• by Spy Hunter (317220) on Tuesday August 12, 2003 @01:36AM (#6672846) Journal
    Actually, that's a different worm. I should know, I've been infected by both of these in the last week :-) I've been running an unpatched XP install on my desktop. I don't have any antivirus software installed (the only really successful worms are the ones that aren't stopped by antivirus software, what's the point?) so I have to defeat viruses myself in open combat ;-)

    Anyway, the one thing I found that killed them both is Notepad. Just open up the executable in Notepad, type a few random characters here and there, erase some things, mess up the file header, and then save right over the virus! They're never expecting that. Make sure to kill the virus processes first, of course, or else you'll get the infamous "access violation". (In the case of msconfig32.exe, you must use the command-line tools 'tasklist' and 'taskkill') The viruses might restore themselves if you remove them from the registry, or delete the file, but they're not expecting you to corrupt the executable. If Windows, in its infinite stupidity, tries to run the virus again, it will fail harmlessly.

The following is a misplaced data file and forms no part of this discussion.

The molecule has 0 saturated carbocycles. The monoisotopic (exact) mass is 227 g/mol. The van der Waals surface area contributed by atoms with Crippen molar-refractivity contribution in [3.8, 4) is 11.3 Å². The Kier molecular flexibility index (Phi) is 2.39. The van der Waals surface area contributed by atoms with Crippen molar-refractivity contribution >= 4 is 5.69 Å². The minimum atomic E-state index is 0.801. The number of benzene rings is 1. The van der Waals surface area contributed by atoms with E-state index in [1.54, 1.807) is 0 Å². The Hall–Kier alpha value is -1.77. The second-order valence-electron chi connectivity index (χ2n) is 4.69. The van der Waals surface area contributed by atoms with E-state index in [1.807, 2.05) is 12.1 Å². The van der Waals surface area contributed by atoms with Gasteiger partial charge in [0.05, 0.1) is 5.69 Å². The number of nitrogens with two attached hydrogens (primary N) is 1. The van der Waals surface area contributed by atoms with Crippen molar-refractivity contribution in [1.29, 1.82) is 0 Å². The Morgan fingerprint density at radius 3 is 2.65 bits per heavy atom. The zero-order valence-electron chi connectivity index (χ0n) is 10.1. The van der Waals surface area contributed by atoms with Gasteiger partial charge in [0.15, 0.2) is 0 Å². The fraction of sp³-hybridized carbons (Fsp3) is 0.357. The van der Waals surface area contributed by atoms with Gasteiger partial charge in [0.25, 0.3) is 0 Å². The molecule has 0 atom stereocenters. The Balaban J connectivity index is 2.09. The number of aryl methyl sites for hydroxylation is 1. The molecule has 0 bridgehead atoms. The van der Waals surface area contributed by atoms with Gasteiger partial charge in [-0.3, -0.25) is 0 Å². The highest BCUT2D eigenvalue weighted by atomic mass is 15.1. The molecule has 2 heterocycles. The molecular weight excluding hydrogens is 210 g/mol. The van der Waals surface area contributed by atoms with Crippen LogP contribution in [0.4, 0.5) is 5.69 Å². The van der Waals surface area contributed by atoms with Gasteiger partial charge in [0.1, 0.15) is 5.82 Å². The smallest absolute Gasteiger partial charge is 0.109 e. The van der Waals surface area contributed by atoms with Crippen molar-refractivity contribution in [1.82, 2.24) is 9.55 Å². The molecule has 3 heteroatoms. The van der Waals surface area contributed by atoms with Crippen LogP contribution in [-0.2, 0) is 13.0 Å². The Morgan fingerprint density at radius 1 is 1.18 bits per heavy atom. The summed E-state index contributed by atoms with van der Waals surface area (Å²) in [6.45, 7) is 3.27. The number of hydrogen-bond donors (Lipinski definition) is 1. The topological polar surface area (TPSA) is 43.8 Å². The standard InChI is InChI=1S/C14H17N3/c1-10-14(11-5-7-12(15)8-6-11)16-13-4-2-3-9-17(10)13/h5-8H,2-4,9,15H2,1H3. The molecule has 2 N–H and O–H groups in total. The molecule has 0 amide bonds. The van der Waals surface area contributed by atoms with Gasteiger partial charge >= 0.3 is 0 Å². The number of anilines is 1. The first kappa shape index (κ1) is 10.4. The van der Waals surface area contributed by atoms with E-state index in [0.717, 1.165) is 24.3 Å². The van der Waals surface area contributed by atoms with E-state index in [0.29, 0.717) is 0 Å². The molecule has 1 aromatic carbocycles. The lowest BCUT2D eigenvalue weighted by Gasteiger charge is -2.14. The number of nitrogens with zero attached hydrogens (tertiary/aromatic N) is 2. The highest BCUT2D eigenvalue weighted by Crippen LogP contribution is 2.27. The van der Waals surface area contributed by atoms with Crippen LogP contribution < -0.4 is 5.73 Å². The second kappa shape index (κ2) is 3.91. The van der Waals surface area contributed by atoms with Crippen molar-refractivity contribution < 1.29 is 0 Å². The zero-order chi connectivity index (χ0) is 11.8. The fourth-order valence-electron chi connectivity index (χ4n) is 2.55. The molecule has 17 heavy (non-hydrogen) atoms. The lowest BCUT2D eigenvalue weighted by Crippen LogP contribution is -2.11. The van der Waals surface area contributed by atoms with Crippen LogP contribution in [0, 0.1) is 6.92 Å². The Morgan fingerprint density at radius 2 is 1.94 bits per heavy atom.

P.S. I know, I know, you're wondering why I'm running an unpatched XP install on my desktop. Well, I just reinstalled, and only have dialup, and I'm going back to college in a month where there's super-broadband. Downloading 30+ MB (conservative estimate) of service packs, patches, hotfixes, and updates over dialup (not even 56k, more like 28.8) seems pointless. Besides, it's interesting seeing actual virus infections happen and fixing them myself. If anything goes horribly wrong, I have my XP cd right here to reinstall again. I'll be reinstalling and patching when I get back to a real internet connection.

  • by freev (680748) on Tuesday August 12, 2003 @04:16AM (#6673330)
    It seems that it had caused a worldwide panic!

    I am a university student in China mainland, we connect to the internet via firewall of our university. in the recent days, many computers in local network were attacked by hackers using RPC vulnerability. PCs which were attacked reboot without any reason. Some displayed "scvhost.exe runtime error! The computer is going to shutdown within 60 seconds..."